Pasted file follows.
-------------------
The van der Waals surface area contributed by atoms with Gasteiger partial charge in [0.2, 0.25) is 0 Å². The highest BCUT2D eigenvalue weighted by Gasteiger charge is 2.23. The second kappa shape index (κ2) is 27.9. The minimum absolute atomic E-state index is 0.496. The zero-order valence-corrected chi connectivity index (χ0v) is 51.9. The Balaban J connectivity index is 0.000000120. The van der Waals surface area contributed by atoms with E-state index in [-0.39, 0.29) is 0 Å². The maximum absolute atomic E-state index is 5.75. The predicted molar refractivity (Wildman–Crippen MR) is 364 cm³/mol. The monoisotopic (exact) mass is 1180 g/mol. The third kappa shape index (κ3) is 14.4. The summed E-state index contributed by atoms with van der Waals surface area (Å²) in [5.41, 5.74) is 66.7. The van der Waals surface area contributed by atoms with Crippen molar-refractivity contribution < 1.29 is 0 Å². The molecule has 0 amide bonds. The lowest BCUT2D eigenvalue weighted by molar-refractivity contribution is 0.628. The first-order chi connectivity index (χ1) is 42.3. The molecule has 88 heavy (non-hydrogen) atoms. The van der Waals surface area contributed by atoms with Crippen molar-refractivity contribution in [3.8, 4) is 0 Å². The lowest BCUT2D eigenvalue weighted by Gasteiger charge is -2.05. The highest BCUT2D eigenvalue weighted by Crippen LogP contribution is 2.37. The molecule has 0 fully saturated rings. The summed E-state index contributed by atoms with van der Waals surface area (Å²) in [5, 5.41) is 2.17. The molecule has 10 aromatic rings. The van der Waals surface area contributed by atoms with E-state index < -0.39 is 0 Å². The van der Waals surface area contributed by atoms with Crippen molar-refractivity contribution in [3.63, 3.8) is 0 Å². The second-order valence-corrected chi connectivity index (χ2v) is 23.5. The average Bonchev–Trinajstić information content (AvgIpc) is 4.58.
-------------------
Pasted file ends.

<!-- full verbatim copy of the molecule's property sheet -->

The van der Waals surface area contributed by atoms with Gasteiger partial charge in [0.2, 0.25) is 0 Å². The highest BCUT2D eigenvalue weighted by Gasteiger charge is 2.23. The second kappa shape index (κ2) is 27.9. The minimum absolute atomic E-state index is 0.496. The zero-order valence-corrected chi connectivity index (χ0v) is 51.9. The Balaban J connectivity index is 0.000000120. The van der Waals surface area contributed by atoms with E-state index in [-0.39, 0.29) is 0 Å². The maximum absolute atomic E-state index is 5.75. The predicted molar refractivity (Wildman–Crippen MR) is 364 cm³/mol. The monoisotopic (exact) mass is 1180 g/mol. The third kappa shape index (κ3) is 14.4. The summed E-state index contributed by atoms with van der Waals surface area (Å²) in [5.41, 5.74) is 66.7. The van der Waals surface area contributed by atoms with Crippen molar-refractivity contribution < 1.29 is 0 Å². The molecule has 0 amide bonds. The lowest BCUT2D eigenvalue weighted by molar-refractivity contribution is 0.628. The first-order chi connectivity index (χ1) is 42.3. The molecule has 88 heavy (non-hydrogen) atoms. The van der Waals surface area contributed by atoms with Crippen molar-refractivity contribution in [3.8, 4) is 0 Å². The lowest BCUT2D eigenvalue weighted by Gasteiger charge is -2.05. The highest BCUT2D eigenvalue weighted by Crippen LogP contribution is 2.37. The molecule has 0 fully saturated rings. The summed E-state index contributed by atoms with van der Waals surface area (Å²) in [5, 5.41) is 2.17. The molecule has 10 aromatic rings. The van der Waals surface area contributed by atoms with E-state index < -0.39 is 0 Å². The van der Waals surface area contributed by atoms with Crippen molar-refractivity contribution in [3.63, 3.8) is 0 Å². The second-order valence-corrected chi connectivity index (χ2v) is 23.5. The average Bonchev–Trinajstić information content (AvgIpc) is 4.58.